Sarabjit cremated in Bhikhiwind
The mortal remains of Indian prisoner Sarabjit Singh, who died after being brutally assaulted in a Pakistani jail, were on Friday consigned to flames...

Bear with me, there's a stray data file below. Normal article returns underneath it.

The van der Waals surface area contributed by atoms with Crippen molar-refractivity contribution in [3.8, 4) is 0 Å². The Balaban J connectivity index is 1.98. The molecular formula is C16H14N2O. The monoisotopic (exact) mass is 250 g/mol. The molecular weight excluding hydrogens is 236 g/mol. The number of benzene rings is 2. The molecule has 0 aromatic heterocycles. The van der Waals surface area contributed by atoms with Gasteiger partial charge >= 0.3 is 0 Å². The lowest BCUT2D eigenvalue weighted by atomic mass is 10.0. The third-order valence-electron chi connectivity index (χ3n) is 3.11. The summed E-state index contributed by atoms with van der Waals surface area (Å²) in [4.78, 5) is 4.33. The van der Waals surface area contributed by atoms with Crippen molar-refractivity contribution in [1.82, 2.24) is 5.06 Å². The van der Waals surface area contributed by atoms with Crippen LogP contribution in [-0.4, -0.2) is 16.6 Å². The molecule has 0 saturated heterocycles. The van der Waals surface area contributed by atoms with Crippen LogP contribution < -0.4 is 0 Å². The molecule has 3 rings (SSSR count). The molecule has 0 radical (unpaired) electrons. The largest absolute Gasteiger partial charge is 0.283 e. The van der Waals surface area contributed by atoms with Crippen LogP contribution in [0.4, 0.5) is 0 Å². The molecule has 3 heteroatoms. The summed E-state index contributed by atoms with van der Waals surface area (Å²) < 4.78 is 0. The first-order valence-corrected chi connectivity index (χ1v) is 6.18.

The mortal remains of Indian prisoner Sarabjit Singh, who died after being brutally assaulted in a Pakistani jail, were on Friday consigned to flames in his village with full state honours amid emotional scenes. A contingent of Punjab Police reversed their arms and then fired shots in the air as a mark of respect to 49-year-old Sarabjit, who died yesterday in a Lahore hospital. The pyre was lit by Sarabjit's sister Dalbir Kaur in the presence of his wife Sukhpreet Kaur, daughters Swapandeep and Poonam and son-in-law Sanjay. Dalbir Kaur was assisted by local SAD MLA Virsa Singh Valtoha. A large crowd comprising villagers and VIPs, including Congress vice president Rahul Gandhi, bid a heartfelt adieu to Sarabjit, whose body was brought here late last night 23 years after he inadvertently crossed over to Pakistan. The final journey of Sarabjit commenced at around 1.15pm with his coffin, wrapped in the tricolour, being taken to a flower-bedecked hearse van stationed adjacent to a government school ground where the body had been placed for the people to pay their last respect. Punjab chief minister Parkash Singh Badal and Union minister of state for external affairs Preneet Kaur were among others present. Badal had announced a state funeral and three-day state mourning besides financial aid to the family and government jobs for his daughters. A Granthi recited prayers at the cremation ground before the pyre was lit. People climbed rooftops of nearby houses to have a last glimpse of Sarabjit. Others present included Punjab deputy chief minister Sukhbir Badal, state Congress chief Partap Singh Bajwa, vice chairman of National SC Commission Raj Kumar Verka, Punjab BJP president Kamal Sharma and leaders representing various parties, including SAD, BJP and Congress. Villagers consoled sobbing members of Sarabjit's family as the body was taken for the last rites. His distraught daughters felt unwell during the funeral and had to be helped by the locals. Slogans like 'Pakistan Murdabad' and 'Sarabjit Amar Rahe' (Long live Sarabjit) rent the air as his body was placed in the school ground to enable people to pay their respects. The mortal remains were later taken in a procession to the nearby village cremation ground. Tight security arrangements were made at the cremation site in view of the presence of a large number of VIPs and additional police contingents were brought from Tarn Taran and other adjoining districts, including Amritsar. The funeral procession took some 45 minutes to reach the cremation ground, about 400 metres from the school ground, after taking a round of the village. The village with a population of around 11,000 and located about 36 km from Amritsar, was in a state of mourning since Thursday with residents gathering near the house of the family after the news of the Indian prisoner's death spread. Shops and commercial establishments in this area remained shut today. The village witnessed some angry protests with locals raising anti-Pakistan slogans and burning effigies. Meanwhile, a second autopsy was conducted on Thursday night by a team of six doctors at the government-run Amritsar Medical College to ascertain the cause of Sarabjit's death. The first postmortem was carried out at the Jinnah Hospital in Lahore. Chief minister Parkash Singh Badal has demanded an independent probe by an international agency into the circumstances leading to Sarabjit's death. According to his family, Sarabjit had inadvertently crossed the zero-line near here in an inebriated state while working in his fields which run along the border. Sarabjit was arrested in 1990 by the name of Manjit Singh by Pakistan army in 1990. He was accused of being an Indian spy and was charged with plotting series of bomb blasts in 1989 at Lahore and Multan. He was tried by courts and was awarded death penalty. Sarabjit's trial in Pakistan was based on a statement which Pakistani authorities had claimed was given by him during the course of investigation. However, Sarabjit had said during his trial in court that he was a farmer on the Indian side of the border and had strayed into Pakistan while he was drunk, a stand which was also taken by his family members. His 54-year-old sister Dalbir Kaur had unsuccessfully led a campaign to secure Sarabjit's freedom. She was joined by Sarabjit's wife Sukhpreet Kaur (around 45-year-old) and daughters Swapandeep Kaur and Poonam, both in their mid twenties. The two daughters were minors when their father crossed over to Pakistan and they had their first glimpse of their father in 2008 when they went to Pakistan with their mother and aunt. Dalbir Kaur had gone to Pakistan a couple of times as part of her attempts since 1991 to get her brother freed. Sarabjit, the second Indian prisoner to die in Pakistan's notorious Kot Lakhpat jail in Lahore this year, was brutally attacked on Friday last by six fellow inmates when he and other prisoners were brought out of their cells for a break. Sarabjit was convicted of alleged involvement in bomb attacks in Punjab province that killed 14 people in 1990 and spent about 22 years in Pakistani prisons. His mercy petitions were rejected by the courts and former Pakistan President Pervez Musharraf. The previous Pakistan Peoples Party-led government had put off Sarabjit's execution for an indefinite period in 2008.